Not all the toll roads in Central Florida will be affected by this big change, however.

News 6 checked with the Central Florida Expressway Authority, the agency that runs E-pass. An agency representative said there are no plans to convert to all-electronic tolling anytime soon. That means drivers will still find cash tolls and toll workers along the 408, 417, 429 and 528 toll roads. 

But come next summer, any driver using the Florida Turnpike in Osceola, Orange, Marion and Sumter counties will have to either use a transponder to pay their way through, or receive a toll-by-plate bill.

Toll-by-plate users will get a monthly tally of tolls at the regular rate, plus a $2.50 fee sent to them via mail. That means drivers who always paid cash previously would pay $30 more a year to use Florida's Turnpike after it converts to all-electronic tolling.

Drivers who choose to use the SunPass transponders could see a cheaper rate for tolls, due to built in discounts of about 20% the agency created for prepaid accounts.

As always, any unpaid tolls could lead to a hold being placed on your license plate renewal.

According to the Florida's Turnpike website, the turnpike is used daily by more than 2 million motorists and is operated by Florida's Turnpike Enterprise, part of FDOT. The turnpike system includes the Mainline from Miami to Central Florida, as well as the Homestead Extension (HEFT), Sawgrass Expressway, Seminole Expressway, Beachline Expressway, Southern Connector Extension, Veterans Expressway, Suncoast Parkway, Polk Parkway, Western Beltway and the I-4 connector.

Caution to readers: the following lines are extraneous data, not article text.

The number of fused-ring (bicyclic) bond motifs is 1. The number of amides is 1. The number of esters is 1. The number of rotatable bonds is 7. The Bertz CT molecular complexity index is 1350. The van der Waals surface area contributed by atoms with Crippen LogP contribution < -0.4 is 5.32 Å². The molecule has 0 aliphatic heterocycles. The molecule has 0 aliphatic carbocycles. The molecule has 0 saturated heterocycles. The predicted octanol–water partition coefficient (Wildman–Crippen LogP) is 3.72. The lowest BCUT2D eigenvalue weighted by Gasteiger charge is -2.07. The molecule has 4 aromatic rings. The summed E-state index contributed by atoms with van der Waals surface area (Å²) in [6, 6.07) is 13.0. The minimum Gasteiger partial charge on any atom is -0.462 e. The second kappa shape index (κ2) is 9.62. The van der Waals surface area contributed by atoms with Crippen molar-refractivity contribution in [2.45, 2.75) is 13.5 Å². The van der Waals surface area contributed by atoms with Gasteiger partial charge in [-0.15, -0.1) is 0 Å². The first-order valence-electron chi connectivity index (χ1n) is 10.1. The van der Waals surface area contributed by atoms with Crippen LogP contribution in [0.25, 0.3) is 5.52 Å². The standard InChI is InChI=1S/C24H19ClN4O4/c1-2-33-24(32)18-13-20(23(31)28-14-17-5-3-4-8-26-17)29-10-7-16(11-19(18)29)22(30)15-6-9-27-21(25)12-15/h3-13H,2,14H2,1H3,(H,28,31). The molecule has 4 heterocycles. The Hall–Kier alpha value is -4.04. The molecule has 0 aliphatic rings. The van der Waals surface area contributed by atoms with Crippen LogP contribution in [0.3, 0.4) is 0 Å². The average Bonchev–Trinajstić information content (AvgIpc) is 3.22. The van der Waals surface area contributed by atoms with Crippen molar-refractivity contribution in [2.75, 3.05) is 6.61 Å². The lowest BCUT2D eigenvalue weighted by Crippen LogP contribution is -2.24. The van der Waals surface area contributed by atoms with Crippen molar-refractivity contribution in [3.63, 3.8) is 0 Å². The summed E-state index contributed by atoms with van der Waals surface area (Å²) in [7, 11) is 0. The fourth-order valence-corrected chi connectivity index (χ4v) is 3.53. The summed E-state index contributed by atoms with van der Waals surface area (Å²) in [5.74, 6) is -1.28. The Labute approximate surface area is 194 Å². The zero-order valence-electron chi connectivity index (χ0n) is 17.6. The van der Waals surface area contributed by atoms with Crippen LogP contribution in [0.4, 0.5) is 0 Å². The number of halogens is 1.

Here is an excerpt from the website about what led to the FTE's decision to convert to all electronic tolling:

Q: Why has Florida's Turnpike Enterprise transitioned to all-electronic toll collection?

A: Since SunPass was launched in 1999, the Turnpike's goal has been to eliminate cash toll collection on its roads because electronic tolling is the safest, most convenient and most efficient way to pay tolls. Today, 81 percent of all toll transactions on the entire Turnpike System of roads are done with SunPass, and the numbers keep growing. Now that the technology to collect all tolls electronically is here, FTE is moving forward to ensure that its customers receive the best value for their trip in the form of safety, service and convenience now and in the future.

Q: What are the benefits of all-electronic, no-cash tolling?

A: Safety. It eliminates a driver's need to make a decision at the toll collection point, thereby removing traffic conflicts between cash customers and SunPass customers. Convenience. No customer will need to slow down or stop to pay tolls, which will be collected electronically through SunPass pre-paid accounts or through toll-by-plate. Environment. Because no customers are slowing down and stopping to pay tolls, the amount of noise and auto emissions is reduced at the tolling locations, which results in less air pollution and less traffic noise for nearby residents. Savings. It helps customers reduce fuel consumption by eliminating stop-and-go driving and saves money on gas. Cash and toll-by-plate customers who sign up for SunPass will save money by using SunPass to pay their tolls.

 

Copyright 2019 by WKMG ClickOrlando - All rights reserved.